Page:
Among the hard data, the Labor Department reported that producer prices rose in January for the first time since last July. Producer prices for finished goods climbed by 0.8%, while core PPI (minus food and energy) rose by 0.4%. Those were much higher than economists' projections for 0.4% and 0.1% gains.
In the energy market on Thursday, oil rocketed higher, with crude for March delivery advancing to close at $39.48, up $4.86. March reformulated gasoline added 3.34 cents, to $1.0986/gallon.
In its weekly inventory report, the Energy Information Administration said that crude stockpiles fell by 200,000 barrels for the week ending February 13. Gasoline supplies increased by 1.1 million barrels, while distillates decreased by 800,000 barrels. Refineries were operating at 82.3% of capacity which, while still a low level, was up from the previous week's 81.6%.
The EIA also said the U.S. consumed nearly 20 million barrels a day of petroleum products over the past four weeks, up 2.6% from a month ago, to the highest level in a year.
With gasoline prices two-thirds of last year at the pump it isn't a big surprise to see us using more gasoline even though many are losing jobs, said James Williams, of WTRG Economics. There is no way to read this report that isn't bullish.
The base metals were little changed on Thursday. Copper leapt ahead from the pre-dawn hours to mid-morning in New York, briefly popping over $1.50 before easing through the rest of the day to finish at $1.4712/lb., up 2 1/2 cents. Nickel followed a very similar path, closing at $4.421/lb., up 13 1/4 cents. Zinc was slowly and steadily up and then down, ending virtually unchanged at $0.4934/lb. Aluminum mimicked zinc, up less than a tenth of a cent at $0.587/lb., while lead tacked on just under a quarter-cent, at $0.4801/lb.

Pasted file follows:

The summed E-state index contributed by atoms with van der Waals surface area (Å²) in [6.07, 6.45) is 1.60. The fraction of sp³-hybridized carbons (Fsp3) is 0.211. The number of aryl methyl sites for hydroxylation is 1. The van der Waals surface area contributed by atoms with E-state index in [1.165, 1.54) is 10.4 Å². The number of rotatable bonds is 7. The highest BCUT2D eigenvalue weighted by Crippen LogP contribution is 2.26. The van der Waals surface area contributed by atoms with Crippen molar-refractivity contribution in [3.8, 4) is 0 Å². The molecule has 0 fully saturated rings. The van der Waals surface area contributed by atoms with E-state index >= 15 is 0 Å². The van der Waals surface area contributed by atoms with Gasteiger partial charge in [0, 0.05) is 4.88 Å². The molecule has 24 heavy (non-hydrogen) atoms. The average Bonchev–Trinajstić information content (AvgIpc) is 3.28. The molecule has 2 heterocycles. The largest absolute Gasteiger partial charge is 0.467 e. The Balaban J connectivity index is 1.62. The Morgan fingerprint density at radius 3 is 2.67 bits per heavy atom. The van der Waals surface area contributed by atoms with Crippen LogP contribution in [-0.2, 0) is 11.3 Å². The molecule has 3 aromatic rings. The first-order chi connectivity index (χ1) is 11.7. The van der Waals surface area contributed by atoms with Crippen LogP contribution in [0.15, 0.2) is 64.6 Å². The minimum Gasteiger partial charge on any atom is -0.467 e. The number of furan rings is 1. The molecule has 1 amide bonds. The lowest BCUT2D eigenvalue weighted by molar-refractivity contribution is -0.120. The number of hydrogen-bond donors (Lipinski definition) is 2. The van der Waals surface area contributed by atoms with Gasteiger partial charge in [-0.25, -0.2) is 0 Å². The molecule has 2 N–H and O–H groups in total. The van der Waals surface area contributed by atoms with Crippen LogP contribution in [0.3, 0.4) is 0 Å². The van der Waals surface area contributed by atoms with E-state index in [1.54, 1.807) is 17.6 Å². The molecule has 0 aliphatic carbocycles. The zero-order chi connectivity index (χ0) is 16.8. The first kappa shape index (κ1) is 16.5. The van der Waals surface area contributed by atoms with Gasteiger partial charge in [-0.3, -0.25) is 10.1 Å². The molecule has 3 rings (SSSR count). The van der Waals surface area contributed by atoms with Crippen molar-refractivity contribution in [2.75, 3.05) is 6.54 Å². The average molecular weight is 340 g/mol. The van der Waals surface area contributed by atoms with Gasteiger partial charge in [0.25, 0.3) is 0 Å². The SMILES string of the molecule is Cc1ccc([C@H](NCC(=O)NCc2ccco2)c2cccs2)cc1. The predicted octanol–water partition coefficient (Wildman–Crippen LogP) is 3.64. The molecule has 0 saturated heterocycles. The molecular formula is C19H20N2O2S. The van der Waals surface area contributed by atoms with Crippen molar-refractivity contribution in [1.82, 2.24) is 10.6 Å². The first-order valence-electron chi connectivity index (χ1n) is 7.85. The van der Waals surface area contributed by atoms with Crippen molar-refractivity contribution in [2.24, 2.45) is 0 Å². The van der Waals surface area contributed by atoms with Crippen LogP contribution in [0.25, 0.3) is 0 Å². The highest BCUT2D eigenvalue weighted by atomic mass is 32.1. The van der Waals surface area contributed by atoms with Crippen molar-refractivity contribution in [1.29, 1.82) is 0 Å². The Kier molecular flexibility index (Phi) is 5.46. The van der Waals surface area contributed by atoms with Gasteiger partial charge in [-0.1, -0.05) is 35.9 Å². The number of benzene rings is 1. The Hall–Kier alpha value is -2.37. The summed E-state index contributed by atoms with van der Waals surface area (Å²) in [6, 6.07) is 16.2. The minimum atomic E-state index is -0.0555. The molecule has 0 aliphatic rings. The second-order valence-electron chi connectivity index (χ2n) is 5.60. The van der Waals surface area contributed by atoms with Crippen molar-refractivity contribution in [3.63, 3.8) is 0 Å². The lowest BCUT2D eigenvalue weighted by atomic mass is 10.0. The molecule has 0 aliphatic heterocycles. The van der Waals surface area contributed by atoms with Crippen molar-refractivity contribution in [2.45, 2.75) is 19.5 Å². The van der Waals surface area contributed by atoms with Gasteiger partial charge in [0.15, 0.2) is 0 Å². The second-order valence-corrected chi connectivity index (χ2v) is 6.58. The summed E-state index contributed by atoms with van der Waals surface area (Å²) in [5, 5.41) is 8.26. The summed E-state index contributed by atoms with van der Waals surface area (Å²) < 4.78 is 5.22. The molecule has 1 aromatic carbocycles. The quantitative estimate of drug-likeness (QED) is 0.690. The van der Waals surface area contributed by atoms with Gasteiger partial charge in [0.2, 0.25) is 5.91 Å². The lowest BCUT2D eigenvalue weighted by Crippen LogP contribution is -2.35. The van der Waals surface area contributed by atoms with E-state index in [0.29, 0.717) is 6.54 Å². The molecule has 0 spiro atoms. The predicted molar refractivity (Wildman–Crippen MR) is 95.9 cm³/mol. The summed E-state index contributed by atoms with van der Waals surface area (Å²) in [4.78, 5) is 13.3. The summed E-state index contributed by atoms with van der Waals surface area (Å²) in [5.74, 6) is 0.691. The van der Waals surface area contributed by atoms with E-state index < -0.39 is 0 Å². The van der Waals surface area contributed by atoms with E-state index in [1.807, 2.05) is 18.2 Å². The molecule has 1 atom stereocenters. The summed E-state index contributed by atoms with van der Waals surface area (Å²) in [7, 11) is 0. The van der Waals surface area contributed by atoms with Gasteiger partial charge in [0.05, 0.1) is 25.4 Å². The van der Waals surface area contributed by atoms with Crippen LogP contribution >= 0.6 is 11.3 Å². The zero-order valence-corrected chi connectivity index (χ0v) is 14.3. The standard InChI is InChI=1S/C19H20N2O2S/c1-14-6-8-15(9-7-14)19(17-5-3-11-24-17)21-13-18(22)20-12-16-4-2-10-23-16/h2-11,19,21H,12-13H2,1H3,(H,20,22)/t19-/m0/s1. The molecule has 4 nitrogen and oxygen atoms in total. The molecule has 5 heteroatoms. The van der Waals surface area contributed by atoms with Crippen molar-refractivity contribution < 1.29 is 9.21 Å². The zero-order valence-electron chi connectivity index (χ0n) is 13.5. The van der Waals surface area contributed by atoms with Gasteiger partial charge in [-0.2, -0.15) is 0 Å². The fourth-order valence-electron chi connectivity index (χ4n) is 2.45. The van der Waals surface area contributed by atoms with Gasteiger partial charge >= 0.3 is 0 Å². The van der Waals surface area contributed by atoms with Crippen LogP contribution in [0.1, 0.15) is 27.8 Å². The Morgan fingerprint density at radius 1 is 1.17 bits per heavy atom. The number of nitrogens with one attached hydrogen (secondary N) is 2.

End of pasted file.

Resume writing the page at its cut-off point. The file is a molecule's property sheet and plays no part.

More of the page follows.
Copper managed to post positive numbers for the third session in four, as the declining dollar enhanced buying appeal for the metal.
Yes, The weaker dollar is helping the upbeat tone in metals, wrote Edward Meir, of MF Global. But also, Most markets are higher in what seems to be a bounce from oversold conditions.
Putting a cap on, though, were stockpiles' reversal from their one-day decline. Inventories monitored by the LME advanced by 2,950 metric tons, more than wiping out Wednesday's 1,125 ton drop, and rising to 528,250 tons.
Some analysts are beginning to see copper as having bottomed. Copper will trade from present levels to slightly higher on average in 2009, and it is likely to climb next year, said Andrey Kryuchenkov, of VTB Capital in London.
The second quarter is crucial, Kryuchenkov said. If we see an industrial pick-up in demand, the picture will be slightly more optimistic.
And Ralph Preston, of Heritage West Futures in San Diego, wrote that a close over $1.56 is needed to embolden the bulls ... Stable trade under $1.50 keeps the bears in firm control, with a close below $1.39 setting the stage for another leg down.
In aluminum news, the China State Reserve Bureau is likely to buy another 400,000 metric tons of aluminum ingot from domestic smelters, which would definitely support the market, local sources said yesterday.
And Chinalco will not change its $19.5-billion investment plan in Rio Tinto, even if a rival bid emerges, the company said.
That's what's happening ... see you tomorrow!